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I know there are several variants of proofs for the Prime Number Theorem.

Which one is the easiest one to study and then re-teach?

By easiest, I mean those that assume minimal knowledge beyond secondary school mathematics.

For example, most school leavers having done maths will have calculus, and could stretch to understand concepts like asymptotic equivalence and integration in the complex plane, but won't have concepts like group theory.

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    $\begingroup$ "Minimal knowledge beyond secondary school mathematics" will most likely not be the simplest proof by far. Learning concepts that are missing and then checking a simpler proof with stronger requirements might be overall easier. $\endgroup$
    – gnasher729
    Commented Jun 28, 2020 at 23:44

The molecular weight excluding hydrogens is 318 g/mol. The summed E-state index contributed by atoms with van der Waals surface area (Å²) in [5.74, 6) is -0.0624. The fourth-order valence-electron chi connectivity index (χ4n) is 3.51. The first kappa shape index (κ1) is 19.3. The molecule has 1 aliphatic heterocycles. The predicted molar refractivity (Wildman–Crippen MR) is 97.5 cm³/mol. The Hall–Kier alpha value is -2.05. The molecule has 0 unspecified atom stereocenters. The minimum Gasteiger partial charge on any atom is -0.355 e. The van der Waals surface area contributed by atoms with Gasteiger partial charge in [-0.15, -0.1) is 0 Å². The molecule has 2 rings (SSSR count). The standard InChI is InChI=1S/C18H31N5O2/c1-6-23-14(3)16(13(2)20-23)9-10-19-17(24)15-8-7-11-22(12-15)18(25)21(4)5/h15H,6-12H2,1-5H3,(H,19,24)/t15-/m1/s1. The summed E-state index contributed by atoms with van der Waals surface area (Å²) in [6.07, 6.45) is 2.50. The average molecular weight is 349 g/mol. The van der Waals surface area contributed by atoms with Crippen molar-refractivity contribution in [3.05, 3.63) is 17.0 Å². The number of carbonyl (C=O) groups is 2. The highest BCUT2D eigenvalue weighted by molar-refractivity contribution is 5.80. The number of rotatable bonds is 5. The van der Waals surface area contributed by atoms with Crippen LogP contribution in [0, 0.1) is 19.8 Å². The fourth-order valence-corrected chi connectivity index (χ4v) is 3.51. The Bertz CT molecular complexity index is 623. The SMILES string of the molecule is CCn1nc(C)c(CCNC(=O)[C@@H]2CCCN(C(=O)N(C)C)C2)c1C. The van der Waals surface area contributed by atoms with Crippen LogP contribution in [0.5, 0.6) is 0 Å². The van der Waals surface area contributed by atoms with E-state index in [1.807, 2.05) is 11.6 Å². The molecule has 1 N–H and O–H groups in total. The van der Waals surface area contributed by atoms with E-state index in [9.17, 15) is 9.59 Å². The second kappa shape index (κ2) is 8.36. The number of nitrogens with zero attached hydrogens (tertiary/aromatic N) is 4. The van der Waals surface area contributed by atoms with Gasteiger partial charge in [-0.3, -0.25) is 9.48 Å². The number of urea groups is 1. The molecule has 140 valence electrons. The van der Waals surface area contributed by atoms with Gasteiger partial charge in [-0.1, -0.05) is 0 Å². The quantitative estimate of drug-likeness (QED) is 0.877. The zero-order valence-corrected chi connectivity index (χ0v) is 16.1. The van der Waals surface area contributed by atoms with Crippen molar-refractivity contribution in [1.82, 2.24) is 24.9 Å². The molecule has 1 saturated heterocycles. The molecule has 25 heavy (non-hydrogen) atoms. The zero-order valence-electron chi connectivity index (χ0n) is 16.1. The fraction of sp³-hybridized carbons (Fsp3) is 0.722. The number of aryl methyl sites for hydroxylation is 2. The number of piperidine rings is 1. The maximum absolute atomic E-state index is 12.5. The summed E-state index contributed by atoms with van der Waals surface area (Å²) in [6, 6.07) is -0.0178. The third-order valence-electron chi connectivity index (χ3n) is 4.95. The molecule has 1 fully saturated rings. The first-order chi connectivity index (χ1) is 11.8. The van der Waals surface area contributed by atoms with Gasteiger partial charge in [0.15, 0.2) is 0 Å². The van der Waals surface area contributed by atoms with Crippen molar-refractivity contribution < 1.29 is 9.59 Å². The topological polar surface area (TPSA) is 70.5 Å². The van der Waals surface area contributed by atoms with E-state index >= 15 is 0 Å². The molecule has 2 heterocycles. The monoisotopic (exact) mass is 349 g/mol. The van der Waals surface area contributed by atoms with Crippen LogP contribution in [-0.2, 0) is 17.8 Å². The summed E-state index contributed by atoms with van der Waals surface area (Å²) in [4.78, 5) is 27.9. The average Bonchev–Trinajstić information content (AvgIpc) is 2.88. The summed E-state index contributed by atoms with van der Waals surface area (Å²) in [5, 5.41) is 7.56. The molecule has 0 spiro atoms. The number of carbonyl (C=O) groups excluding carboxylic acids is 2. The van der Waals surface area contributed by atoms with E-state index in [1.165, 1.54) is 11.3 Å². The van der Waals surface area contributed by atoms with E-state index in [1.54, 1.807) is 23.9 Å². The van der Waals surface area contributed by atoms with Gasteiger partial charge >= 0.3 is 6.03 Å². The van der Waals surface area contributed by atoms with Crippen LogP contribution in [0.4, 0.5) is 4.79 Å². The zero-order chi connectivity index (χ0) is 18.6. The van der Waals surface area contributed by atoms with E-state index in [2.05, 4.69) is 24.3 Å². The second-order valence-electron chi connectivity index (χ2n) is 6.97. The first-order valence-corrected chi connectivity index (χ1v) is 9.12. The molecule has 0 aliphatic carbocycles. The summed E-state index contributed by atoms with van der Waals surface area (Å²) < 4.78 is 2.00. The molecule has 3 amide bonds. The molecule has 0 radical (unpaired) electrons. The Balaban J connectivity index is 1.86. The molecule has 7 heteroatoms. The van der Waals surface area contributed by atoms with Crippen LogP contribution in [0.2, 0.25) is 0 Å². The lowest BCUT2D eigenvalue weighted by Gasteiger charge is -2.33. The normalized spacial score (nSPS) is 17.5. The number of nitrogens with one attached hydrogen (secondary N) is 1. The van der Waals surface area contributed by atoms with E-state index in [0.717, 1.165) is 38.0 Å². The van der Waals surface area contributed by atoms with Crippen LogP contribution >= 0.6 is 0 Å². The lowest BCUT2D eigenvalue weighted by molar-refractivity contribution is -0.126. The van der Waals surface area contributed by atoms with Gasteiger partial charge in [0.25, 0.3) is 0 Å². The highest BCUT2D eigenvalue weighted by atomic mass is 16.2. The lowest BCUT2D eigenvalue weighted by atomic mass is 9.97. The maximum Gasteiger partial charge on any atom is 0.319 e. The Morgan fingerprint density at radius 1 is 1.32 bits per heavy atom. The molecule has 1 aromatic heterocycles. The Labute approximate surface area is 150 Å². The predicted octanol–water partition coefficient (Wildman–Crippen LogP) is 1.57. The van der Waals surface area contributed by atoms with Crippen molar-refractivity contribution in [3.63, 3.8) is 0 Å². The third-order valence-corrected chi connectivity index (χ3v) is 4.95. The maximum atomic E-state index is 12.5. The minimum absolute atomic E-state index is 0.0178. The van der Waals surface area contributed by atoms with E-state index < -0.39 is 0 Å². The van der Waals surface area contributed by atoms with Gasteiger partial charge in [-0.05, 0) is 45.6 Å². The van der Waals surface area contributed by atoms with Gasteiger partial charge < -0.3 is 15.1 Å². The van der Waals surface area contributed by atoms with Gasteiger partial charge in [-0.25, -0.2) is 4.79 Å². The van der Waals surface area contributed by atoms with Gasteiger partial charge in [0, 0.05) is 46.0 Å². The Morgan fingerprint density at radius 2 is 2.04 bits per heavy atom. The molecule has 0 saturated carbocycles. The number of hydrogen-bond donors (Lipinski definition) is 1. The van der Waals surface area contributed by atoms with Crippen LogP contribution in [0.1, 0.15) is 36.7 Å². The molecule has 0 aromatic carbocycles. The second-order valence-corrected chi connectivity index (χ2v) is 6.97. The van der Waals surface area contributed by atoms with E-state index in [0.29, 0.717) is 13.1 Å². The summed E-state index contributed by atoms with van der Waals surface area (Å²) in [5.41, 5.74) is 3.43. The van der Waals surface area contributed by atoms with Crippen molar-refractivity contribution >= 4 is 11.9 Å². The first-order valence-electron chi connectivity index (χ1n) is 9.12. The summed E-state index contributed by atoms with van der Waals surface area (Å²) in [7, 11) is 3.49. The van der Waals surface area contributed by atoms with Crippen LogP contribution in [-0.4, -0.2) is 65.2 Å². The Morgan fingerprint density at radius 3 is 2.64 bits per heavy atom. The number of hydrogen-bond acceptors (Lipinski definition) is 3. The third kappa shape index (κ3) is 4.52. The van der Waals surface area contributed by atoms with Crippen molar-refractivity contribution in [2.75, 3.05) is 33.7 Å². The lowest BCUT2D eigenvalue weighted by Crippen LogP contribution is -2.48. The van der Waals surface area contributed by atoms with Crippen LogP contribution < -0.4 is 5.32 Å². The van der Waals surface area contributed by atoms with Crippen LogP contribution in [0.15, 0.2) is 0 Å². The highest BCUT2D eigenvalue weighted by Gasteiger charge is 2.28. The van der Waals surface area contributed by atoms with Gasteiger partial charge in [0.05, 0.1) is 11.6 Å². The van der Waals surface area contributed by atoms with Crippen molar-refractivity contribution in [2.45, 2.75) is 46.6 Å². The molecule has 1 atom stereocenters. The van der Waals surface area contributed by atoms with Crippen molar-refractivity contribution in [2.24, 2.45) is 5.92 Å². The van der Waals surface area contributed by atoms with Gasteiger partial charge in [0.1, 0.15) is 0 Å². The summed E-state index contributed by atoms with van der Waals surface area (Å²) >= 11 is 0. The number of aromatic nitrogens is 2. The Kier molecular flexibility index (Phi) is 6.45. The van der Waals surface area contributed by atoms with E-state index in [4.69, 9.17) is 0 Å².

• $\begingroup$ I agree wiith gnasher729. $\endgroup$ Commented Jun 28, 2020 at 23:53
  • $\begingroup$ @gnasher729 - I understand your point. If you have suggestions for such a simple proof I would appreciate it. I am looking at an "analytic" proof and an 'elementary" proof and the analytic one s of course simpler as the concepts are more powerful. $\endgroup$
    – Penelope
    Commented Jun 29, 2020 at 21:42

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You might check out

D. Zagier, Newman's Short Proof of the Prime Number Theorem,

which appears in

The American Mathematical Monthly, Vol. 104, No. 8 (Oct., 1997), pp. 705-708

and is available online at

http://www.jstor.org/stable/2975232.

This is the easiest proof of which I am aware, but its challenging nevertheless. But an undergrad with a solid background in analysis should be able to hack it.

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